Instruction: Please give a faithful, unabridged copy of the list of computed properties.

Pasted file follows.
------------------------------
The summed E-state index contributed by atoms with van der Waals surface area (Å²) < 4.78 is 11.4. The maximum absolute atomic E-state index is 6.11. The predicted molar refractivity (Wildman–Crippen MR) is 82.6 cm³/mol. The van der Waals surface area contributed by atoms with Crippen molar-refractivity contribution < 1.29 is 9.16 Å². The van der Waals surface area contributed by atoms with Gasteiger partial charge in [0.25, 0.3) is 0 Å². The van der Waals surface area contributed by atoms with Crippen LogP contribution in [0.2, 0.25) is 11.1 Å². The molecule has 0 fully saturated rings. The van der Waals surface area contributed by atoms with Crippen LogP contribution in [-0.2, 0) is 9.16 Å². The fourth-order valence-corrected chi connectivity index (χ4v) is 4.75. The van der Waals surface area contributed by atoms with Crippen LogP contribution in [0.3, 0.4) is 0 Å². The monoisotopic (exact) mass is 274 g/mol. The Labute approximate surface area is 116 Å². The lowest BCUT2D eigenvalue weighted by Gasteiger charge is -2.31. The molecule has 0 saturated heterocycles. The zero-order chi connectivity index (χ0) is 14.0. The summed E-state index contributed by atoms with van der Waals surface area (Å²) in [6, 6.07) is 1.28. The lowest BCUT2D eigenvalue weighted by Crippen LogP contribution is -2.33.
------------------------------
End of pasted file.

The summed E-state index contributed by atoms with van der Waals surface area (Å²) < 4.78 is 11.4. The maximum absolute atomic E-state index is 6.11. The predicted molar refractivity (Wildman–Crippen MR) is 82.6 cm³/mol. The van der Waals surface area contributed by atoms with Crippen molar-refractivity contribution < 1.29 is 9.16 Å². The van der Waals surface area contributed by atoms with Gasteiger partial charge in [0.25, 0.3) is 0 Å². The van der Waals surface area contributed by atoms with Crippen LogP contribution in [0.2, 0.25) is 11.1 Å². The molecule has 0 fully saturated rings. The van der Waals surface area contributed by atoms with Crippen LogP contribution in [-0.2, 0) is 9.16 Å². The fourth-order valence-corrected chi connectivity index (χ4v) is 4.75. The van der Waals surface area contributed by atoms with Crippen LogP contribution in [0.3, 0.4) is 0 Å². The monoisotopic (exact) mass is 274 g/mol. The Labute approximate surface area is 116 Å². The lowest BCUT2D eigenvalue weighted by Gasteiger charge is -2.31. The molecule has 0 saturated heterocycles. The zero-order chi connectivity index (χ0) is 14.0. The summed E-state index contributed by atoms with van der Waals surface area (Å²) in [6, 6.07) is 1.28. The lowest BCUT2D eigenvalue weighted by Crippen LogP contribution is -2.33.